Pool construction is a constantly evolving and innovative industry. One development that has gained a lot of traction lately is in the world of thalassotherapy. In this article, we take a look at this growing phenomenon and show how a properly installed thalassotherapy pool complements any seaside spa retreat.
Thalassotherapy has reached vogue status in certain circles in recent years. The term is a combination of the Greek word for sea, ‘Thalassa’ and therapy. It implies the use of seawater in therapeutic practices. Seawater is known to have many health benefits but its popularity as therapy has changed over the centuries.
The health benefits of seawater were popularised in the 18th century all around Europe. In England, doctors would recommend patients spend some time recuperating at the beach. However, it didn’t become formalised as thalassotherapy until Frenchman Joseph La Bonnardière coined the term in 1867. In recent years, though, it has reemerged as a form of therapy due to an increase in health tourism.
Today, doctors need not recommend a trip to chilly English seasides, complete with stony beaches and stonier skies. Seawater can be tamed and utilised in dedicated pools as part of a spa getaway.
Experts in the therapy field have shown that the treatment can help in many ways including:
- Blood circulation
- Improved immune system
- Stimulation of various glands including the thyroid
- Alleviate joint pain
- Opening of blood vessels (vasodilation)
The benefits are not only due to the high presence of salt in the water but to natural trace minerals. These minerals, including magnesium, potassium and sodium are essential for our immune systems. Therapies utilising seawater are among the best ways to get these vital minerals into our bodies, fast.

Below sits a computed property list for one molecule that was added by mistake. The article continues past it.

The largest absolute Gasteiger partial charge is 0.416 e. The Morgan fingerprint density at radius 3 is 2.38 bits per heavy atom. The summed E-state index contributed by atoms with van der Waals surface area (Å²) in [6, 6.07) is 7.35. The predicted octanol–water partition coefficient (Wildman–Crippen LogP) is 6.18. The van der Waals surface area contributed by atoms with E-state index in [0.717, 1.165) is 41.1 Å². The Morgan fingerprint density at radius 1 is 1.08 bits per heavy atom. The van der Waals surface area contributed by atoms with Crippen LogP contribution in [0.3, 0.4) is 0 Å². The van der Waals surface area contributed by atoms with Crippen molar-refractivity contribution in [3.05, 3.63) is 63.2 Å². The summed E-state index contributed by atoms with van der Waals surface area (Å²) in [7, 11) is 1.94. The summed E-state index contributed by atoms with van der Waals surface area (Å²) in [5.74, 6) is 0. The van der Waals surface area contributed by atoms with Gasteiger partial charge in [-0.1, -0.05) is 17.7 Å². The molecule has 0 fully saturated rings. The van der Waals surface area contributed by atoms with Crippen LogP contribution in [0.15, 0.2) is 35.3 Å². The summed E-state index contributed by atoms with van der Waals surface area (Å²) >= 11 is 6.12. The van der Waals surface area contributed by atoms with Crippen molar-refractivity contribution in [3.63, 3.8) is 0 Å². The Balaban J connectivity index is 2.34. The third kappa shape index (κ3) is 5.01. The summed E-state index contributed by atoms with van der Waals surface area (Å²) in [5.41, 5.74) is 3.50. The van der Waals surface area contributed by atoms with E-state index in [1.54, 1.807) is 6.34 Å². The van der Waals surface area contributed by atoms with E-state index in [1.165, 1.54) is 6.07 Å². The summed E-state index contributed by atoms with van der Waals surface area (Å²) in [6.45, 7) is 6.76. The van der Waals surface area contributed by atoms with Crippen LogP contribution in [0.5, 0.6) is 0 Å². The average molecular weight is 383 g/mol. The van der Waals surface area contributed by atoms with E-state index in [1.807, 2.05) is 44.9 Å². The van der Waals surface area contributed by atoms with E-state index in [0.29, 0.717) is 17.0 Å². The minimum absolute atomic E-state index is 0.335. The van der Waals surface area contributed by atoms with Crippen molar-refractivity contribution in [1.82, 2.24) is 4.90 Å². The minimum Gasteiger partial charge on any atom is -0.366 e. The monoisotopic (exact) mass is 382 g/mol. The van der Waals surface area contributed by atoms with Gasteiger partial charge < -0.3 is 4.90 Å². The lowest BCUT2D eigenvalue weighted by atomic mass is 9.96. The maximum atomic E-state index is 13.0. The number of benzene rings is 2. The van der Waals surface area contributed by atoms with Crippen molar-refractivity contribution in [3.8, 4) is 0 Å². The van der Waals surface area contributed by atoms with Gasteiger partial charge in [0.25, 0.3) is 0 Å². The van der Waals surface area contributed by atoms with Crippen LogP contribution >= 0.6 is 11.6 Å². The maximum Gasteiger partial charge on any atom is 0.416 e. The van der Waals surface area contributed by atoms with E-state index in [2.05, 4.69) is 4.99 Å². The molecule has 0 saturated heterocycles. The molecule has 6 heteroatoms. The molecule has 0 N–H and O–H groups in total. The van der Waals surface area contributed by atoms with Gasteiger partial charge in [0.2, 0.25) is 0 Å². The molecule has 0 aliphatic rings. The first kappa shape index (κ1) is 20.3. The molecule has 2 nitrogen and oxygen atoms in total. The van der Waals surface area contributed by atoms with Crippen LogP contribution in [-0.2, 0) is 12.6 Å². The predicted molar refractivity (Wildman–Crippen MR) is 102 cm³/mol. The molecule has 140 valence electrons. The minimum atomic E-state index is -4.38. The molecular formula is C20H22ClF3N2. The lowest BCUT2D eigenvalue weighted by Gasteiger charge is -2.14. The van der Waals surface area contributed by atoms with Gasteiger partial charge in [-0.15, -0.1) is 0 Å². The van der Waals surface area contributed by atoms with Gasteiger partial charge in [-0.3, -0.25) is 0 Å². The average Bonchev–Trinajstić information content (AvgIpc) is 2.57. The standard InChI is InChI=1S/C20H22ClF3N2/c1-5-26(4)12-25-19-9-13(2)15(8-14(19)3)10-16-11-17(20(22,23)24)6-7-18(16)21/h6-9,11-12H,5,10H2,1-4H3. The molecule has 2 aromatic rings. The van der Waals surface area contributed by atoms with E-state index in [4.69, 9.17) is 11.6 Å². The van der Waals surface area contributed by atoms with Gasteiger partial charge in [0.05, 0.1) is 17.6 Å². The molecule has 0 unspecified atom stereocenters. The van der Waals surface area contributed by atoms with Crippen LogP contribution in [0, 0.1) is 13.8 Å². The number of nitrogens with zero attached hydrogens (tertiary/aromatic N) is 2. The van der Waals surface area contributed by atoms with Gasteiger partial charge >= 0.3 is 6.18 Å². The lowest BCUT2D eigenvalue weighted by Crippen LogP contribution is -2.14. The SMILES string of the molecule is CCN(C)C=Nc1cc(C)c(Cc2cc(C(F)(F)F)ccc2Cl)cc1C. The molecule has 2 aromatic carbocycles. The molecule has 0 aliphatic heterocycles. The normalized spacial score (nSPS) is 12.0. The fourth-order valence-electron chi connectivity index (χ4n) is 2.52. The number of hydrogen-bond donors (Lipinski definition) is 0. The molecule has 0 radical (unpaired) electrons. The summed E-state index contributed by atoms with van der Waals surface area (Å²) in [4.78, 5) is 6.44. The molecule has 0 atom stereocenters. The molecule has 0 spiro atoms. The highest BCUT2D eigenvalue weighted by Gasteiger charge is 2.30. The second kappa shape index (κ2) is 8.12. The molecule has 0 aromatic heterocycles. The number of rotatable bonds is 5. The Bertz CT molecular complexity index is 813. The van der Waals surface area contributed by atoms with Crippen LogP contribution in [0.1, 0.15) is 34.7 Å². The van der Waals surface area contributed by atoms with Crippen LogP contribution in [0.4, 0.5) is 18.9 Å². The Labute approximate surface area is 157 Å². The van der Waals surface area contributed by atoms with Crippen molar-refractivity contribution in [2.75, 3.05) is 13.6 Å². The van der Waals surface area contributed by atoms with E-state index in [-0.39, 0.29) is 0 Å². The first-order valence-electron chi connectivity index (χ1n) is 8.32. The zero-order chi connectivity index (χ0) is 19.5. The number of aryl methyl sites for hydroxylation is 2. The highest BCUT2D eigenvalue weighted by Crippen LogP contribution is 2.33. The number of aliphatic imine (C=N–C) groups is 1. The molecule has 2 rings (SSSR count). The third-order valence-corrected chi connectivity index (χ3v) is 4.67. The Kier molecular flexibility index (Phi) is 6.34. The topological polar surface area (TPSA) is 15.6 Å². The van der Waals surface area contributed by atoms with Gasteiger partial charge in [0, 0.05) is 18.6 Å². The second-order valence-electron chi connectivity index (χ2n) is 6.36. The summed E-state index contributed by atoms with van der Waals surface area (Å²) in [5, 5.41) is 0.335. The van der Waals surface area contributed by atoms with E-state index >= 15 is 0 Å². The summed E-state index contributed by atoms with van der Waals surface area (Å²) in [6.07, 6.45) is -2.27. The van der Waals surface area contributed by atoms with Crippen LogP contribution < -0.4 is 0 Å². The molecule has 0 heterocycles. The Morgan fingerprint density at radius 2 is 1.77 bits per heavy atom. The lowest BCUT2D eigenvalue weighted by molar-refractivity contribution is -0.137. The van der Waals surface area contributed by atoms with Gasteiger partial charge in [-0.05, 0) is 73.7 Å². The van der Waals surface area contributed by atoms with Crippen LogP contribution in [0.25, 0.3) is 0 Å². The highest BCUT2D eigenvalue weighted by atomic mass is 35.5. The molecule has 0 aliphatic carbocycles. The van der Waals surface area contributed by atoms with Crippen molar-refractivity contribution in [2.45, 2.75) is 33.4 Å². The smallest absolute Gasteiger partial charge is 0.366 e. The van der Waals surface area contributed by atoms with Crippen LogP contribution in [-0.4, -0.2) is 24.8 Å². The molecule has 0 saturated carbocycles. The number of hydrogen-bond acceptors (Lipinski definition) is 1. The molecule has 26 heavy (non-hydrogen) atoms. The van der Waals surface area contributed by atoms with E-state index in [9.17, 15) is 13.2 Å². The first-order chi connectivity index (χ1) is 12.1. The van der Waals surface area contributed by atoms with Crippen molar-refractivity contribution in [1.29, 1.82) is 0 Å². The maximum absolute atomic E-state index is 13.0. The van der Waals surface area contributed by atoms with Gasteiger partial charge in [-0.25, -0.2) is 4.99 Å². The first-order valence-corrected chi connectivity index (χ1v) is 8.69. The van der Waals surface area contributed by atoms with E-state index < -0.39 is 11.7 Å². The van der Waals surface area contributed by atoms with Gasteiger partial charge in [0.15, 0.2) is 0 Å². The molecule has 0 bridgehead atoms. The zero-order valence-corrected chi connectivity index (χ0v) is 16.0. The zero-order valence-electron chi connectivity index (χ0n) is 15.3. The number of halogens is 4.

Generally, people visiting spa centres close to the sea might find thalassotherapy centres or facilities. By being close to the sea, it is easier for the centre to draw fresh, natural seawater directly. Also, many people claim that being close to the sea is an essential part of the therapeutic process. The air, light and wind found at the beach are all known to have an invigorating and refreshing effect.
These pools, which are built with materials specially designed to accommodate seawater, are found particularly in Europe. The warm climate of the Mediterranean, notably in the south of France is a popular destination for relaxing thalassotherapy. The cooler Atlantic coast has tonic properties and the English Channel is deemed to be invigorating.
The pools can be heated and be augmented with healing effects like jets of bubbles as well as fountains. Fountains, in particular, can be used to ease joint pain and relax muscles. This, mixed with the effects of the mineral-laden saltwater is shown to be effective within only a few days of treatment.